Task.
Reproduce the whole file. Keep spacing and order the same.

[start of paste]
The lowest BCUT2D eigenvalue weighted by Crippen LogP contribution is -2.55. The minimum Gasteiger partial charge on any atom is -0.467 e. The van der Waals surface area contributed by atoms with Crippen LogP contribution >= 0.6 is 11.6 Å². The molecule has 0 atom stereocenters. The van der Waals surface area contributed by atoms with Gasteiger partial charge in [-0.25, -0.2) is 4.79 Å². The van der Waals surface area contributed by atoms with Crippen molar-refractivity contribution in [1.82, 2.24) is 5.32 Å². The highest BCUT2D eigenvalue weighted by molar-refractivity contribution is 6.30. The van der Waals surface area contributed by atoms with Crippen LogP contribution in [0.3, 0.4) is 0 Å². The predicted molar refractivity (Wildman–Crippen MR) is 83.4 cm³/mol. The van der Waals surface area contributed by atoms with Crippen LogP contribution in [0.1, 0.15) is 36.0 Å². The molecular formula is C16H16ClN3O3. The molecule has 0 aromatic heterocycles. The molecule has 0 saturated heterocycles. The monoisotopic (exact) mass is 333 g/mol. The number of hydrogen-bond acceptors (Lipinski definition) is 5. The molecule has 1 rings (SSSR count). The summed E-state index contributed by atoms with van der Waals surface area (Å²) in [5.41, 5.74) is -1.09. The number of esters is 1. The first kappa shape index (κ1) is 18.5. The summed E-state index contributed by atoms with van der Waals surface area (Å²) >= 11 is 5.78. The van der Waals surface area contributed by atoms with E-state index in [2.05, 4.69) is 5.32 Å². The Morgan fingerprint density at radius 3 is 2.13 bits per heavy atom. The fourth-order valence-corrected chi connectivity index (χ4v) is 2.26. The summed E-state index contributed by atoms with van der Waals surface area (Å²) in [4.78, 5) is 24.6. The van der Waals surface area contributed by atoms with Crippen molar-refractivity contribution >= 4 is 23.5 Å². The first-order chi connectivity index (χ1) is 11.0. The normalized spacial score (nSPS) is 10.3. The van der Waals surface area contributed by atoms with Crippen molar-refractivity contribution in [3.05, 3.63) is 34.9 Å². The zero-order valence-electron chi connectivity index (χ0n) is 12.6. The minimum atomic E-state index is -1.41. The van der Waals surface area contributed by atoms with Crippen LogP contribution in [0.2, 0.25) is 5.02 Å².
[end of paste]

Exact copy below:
The lowest BCUT2D eigenvalue weighted by Crippen LogP contribution is -2.55. The minimum Gasteiger partial charge on any atom is -0.467 e. The van der Waals surface area contributed by atoms with Crippen LogP contribution >= 0.6 is 11.6 Å². The molecule has 0 atom stereocenters. The van der Waals surface area contributed by atoms with Gasteiger partial charge in [-0.25, -0.2) is 4.79 Å². The van der Waals surface area contributed by atoms with Crippen molar-refractivity contribution in [1.82, 2.24) is 5.32 Å². The highest BCUT2D eigenvalue weighted by molar-refractivity contribution is 6.30. The van der Waals surface area contributed by atoms with Crippen LogP contribution in [0.3, 0.4) is 0 Å². The predicted molar refractivity (Wildman–Crippen MR) is 83.4 cm³/mol. The van der Waals surface area contributed by atoms with Crippen LogP contribution in [0.1, 0.15) is 36.0 Å². The molecular formula is C16H16ClN3O3. The molecule has 0 aromatic heterocycles. The molecule has 0 saturated heterocycles. The monoisotopic (exact) mass is 333 g/mol. The number of hydrogen-bond acceptors (Lipinski definition) is 5. The molecule has 1 rings (SSSR count). The summed E-state index contributed by atoms with van der Waals surface area (Å²) in [5.41, 5.74) is -1.09. The number of esters is 1. The first kappa shape index (κ1) is 18.5. The summed E-state index contributed by atoms with van der Waals surface area (Å²) >= 11 is 5.78. The van der Waals surface area contributed by atoms with E-state index in [2.05, 4.69) is 5.32 Å². The Morgan fingerprint density at radius 3 is 2.13 bits per heavy atom. The fourth-order valence-corrected chi connectivity index (χ4v) is 2.26. The summed E-state index contributed by atoms with van der Waals surface area (Å²) in [4.78, 5) is 24.6. The van der Waals surface area contributed by atoms with Crippen molar-refractivity contribution >= 4 is 23.5 Å². The first-order chi connectivity index (χ1) is 11.0. The normalized spacial score (nSPS) is 10.3. The van der Waals surface area contributed by atoms with Crippen molar-refractivity contribution in [3.05, 3.63) is 34.9 Å². The zero-order valence-electron chi connectivity index (χ0n) is 12.6. The minimum atomic E-state index is -1.41. The van der Waals surface area contributed by atoms with Crippen LogP contribution in [0.2, 0.25) is 5.02 Å².